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Changes to SDLT Filing and Payment Time Limits

Stamp Duty Land Tax (“SDLT”) is a tax on land transactions payable on the purchase of land or property (including leases) over a certain price in England.

The time limit for filing an SDLT return with HM Revenue and Customs (“HMRC”) and paying any tax due to HMRC is being reduced from 30 days to 14 days for those property transactions in England with an ‘effective date’ on or after 01 March 2019.

The ‘effective date’ is the date of completion; however, it may be brought forward where a contract has been substantially performed, for example, when a tenant takes early occupation of a tenanted property.

Improvements will also be made to the information to be provided in the SDLT return, and these will be in place when the new time limit begins (01 March 2019).

The Welsh Land Transaction Tax (“LTT”) replaced SDLT in Wales in April 2018. Under the LTT, the time limit for filing the return and submitting a payment to the Welsh Revenue Authority is 30 days from the effective date of the transaction.

The SDLT rules and LTT rules are complex, with many exceptions, exemptions, and reliefs. If your transaction is not straightforward you should take specialist tax advice to ensure that you pay the correct amount of SDLT or LTT (whichever applies).

Fire Safety – Changes to Statutory Guidance – Approved Document B of the Building Regulations

Approved Documents are statutory guidance published by the Government on how to meet the Building Regulations for building work carried out in England only.

The Government has published changes to Approved Document B (Volumes 1 and 2) of the Building Regulations, which deals with fire safety. These changes come into force on 21 January 2019.

Approved Document B Volume 1 deals with dwellinghouses.

Approved Document B Volume 2 deals with buildings other than dwellinghouses.

The changes to Approved Document B seek to clarify the role of desktop fire safety assessments.

In the wake of the Grenfell Tower fire in 2017, a consultation took place in 2018 to consider whether the use of desktop assessments (in the absence of full fire safety tests) to assess fire safety regulatory compliance should be restricted or indeed banned entirely.

The amendments state that desktop assessments in lieu of tests are only to be used where necessary and are to be carried out in an appropriate way. Desktop assessments should not be used instead of tests where a test is necessary. Tests and assessments should be carried out by organisations with the requisite expertise and qualifications.

The Government has launched a Call for Evidence for a broader technical review on the guidance of fire safety (Approved Document B). Landlords, builders, developers, residents, and property managers are all invited to respond. The consultation closes on 1 March 2019.

Call for Evidence on Improving Building Safety

The Government has published a Call for Evidence – ‘Good practice on how residents and landlords/ building managers work together to keep their home and building safe’. Landlords, building managers, and residents are all encouraged to respond.

This Call for Evidence invites views on how residents and landlords/building managers work together to keep their buildings safe and ensure that all parties comply with their respective responsibilities.

The purpose of the Call for Evidence is to gather evidence to assess and examine the development of policy relating to resident and landlord/building manager engagement and collaboration in relation to fire and structural safety issues in the aftermath of the tragic event at Grenfell Tower. The aim is to ensure that there is a robust regulatory system for the future and to ensure that residential buildings are safe and remain so; however, it remains to be seen to what extent the Government will change the existing regime.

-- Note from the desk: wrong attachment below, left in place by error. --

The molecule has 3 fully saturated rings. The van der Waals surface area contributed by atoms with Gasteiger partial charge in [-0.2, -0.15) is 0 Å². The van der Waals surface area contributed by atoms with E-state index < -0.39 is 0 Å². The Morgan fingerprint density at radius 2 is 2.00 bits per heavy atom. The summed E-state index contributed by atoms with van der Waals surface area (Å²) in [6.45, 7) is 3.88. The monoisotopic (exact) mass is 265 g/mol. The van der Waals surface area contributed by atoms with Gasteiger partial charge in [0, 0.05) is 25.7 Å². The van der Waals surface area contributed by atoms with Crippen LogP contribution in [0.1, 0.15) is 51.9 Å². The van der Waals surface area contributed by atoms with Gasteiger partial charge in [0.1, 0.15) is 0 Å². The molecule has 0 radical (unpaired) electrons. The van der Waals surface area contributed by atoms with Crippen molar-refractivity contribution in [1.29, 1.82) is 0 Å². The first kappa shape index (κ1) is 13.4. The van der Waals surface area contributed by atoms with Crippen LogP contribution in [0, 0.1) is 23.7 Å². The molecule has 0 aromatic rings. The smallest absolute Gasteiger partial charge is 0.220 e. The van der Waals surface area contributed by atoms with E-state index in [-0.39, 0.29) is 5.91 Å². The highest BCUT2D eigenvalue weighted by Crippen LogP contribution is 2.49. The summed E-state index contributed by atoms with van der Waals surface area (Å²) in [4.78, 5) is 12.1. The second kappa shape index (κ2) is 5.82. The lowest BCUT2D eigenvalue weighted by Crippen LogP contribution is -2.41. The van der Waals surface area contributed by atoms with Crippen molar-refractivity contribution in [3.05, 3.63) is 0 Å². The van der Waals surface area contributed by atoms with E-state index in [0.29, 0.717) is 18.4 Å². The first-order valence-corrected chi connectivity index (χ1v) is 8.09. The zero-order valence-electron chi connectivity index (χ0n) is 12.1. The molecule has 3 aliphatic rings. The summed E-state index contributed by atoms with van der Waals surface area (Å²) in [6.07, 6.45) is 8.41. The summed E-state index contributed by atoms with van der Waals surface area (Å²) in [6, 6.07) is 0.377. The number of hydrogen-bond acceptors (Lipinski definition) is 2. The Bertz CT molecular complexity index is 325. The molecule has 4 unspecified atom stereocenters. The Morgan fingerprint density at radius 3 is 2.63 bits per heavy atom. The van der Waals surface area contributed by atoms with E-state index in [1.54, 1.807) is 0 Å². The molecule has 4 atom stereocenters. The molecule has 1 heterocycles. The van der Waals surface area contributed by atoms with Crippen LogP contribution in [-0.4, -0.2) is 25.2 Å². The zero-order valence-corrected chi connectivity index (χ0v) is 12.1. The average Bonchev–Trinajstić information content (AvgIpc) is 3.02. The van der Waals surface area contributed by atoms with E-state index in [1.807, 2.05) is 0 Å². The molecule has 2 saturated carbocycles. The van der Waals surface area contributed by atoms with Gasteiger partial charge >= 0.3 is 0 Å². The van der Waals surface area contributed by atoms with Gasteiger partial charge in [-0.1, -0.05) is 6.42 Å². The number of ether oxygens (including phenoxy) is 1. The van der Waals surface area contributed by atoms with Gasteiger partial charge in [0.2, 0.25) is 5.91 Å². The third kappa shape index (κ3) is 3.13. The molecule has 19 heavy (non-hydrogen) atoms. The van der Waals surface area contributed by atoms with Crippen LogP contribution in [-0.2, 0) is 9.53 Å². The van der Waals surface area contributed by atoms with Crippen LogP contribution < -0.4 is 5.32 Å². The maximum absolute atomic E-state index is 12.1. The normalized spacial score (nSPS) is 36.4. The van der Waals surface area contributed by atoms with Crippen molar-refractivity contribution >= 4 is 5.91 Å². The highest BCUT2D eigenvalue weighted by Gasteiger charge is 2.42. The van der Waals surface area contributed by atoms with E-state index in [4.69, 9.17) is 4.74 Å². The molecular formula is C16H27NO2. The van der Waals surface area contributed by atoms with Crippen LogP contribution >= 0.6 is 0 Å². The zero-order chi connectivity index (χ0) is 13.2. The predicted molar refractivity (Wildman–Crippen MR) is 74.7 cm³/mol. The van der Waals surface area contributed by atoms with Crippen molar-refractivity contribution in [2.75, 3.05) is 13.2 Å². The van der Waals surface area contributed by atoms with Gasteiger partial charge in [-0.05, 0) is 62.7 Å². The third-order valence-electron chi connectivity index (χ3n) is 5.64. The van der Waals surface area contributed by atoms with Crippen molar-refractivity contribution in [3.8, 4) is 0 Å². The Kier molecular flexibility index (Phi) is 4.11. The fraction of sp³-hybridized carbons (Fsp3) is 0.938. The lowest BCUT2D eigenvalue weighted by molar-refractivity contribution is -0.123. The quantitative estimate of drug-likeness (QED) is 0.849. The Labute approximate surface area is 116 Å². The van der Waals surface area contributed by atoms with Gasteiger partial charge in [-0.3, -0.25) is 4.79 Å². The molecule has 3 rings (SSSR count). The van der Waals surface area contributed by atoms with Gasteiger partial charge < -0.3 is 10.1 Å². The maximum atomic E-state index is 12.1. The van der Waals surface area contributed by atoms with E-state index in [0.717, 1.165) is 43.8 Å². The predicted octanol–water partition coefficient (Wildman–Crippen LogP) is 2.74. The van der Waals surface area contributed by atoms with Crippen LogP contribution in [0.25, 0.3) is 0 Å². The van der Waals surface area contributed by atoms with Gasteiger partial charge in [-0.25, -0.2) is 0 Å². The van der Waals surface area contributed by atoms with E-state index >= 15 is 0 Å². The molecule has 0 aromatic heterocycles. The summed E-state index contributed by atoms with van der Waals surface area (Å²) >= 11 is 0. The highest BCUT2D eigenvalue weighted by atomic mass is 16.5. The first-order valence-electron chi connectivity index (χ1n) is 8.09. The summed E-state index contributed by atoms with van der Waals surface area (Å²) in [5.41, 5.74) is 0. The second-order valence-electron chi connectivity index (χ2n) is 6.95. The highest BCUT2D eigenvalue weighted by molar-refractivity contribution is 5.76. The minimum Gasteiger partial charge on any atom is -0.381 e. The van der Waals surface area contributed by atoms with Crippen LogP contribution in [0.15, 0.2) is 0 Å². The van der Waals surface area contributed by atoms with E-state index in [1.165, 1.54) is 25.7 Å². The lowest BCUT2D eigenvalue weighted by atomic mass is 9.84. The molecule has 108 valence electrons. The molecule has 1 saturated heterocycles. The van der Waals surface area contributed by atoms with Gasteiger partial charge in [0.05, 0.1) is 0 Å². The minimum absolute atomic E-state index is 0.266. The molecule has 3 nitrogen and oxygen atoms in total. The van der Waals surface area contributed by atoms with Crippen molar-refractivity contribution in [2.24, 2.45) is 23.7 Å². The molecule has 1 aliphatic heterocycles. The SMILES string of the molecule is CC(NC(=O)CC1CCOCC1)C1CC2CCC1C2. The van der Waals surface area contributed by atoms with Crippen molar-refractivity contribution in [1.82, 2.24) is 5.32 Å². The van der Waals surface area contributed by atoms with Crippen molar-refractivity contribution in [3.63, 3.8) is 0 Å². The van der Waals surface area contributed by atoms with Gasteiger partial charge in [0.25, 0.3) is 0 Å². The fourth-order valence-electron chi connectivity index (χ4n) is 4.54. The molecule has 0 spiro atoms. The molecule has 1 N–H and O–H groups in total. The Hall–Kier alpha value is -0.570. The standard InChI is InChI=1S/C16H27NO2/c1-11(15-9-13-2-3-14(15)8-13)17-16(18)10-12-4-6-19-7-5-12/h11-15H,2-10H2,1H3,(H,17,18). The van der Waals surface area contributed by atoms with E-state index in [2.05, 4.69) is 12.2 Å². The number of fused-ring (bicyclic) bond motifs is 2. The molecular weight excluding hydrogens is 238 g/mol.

The questions are split into two sections, the first directed to residents, the second to organisations (landlords, building managers, and estate agencies, for example). Those who are both residents and landlords or managing agents should complete both parts of the questionnaire. Respondents are encouraged to respond through the online survey.

Responses must be given by 12 February 2019.

As a landlord or agent, do you find the existing regulations and arrangements allow you to manage fire safety risks in buildings effectively? Would greater collaboration between all parties involved make it easier to manage and ensure the safety of residential buildings?

Have your say in the Call for Evidence and share your thoughts with us below.

HMO Reforms From 1 October 2018

New rules relating to houses in multiple occupation (HMOs) apply from 1 October 2018. The key reform is the extension of mandatory licensing of HMOs. There are also new provisions regarding minimum room sizes and the management of household waste. Criminal and civil penalties can be imposed for non-compliance.

Extension of Mandatory Licensing

In simple terms, a house or flat is an HMO if it is occupied by three or more tenants who form two or more households and the tenants share some or all of the toilet, bathroom, or kitchen facilities.

Mandatory licensing applies to “large” HMOs, meaning those that are occupied by five or more people. A large HMO no longer needs to have three or more storeys to come within mandatory licensing.

Mandatory licensing will also now apply to purpose-built flats where there are up to two flats in the block and one or both are occupied by five or more people in two or more households. Each flat, if occupied as an HMO, will require a separate licence.

National Minimum Room Sizes

From 1 October 2018, HMO licences will specify which rooms in an HMO are suitable for sleeping accommodation, and by how many adults and children.

A room for a single adult or child aged 10 or over must have at least 6.51m2 of usable floor space. A room for two adults or children aged 10 or over must have at least 10.22m2 of usable floor space. A room with a usable floor area between 4.64m2 and 6.5m2 may be occupied as sleeping accommodation by a child under the age of ten.

Household Waste Management

For HMOs in England (but not in Wales), a licence granted on or after 1 October 2018 must include conditions requiring the licence holder to comply with any scheme provided by the local housing authority relating to the storage and disposal of household waste at the HMO pending collection. Schemes will vary from area to area but the idea is to require landlords to provide appropriate and sufficient refuse storage facilities for tenants.

Failure to Comply with HMO Legislation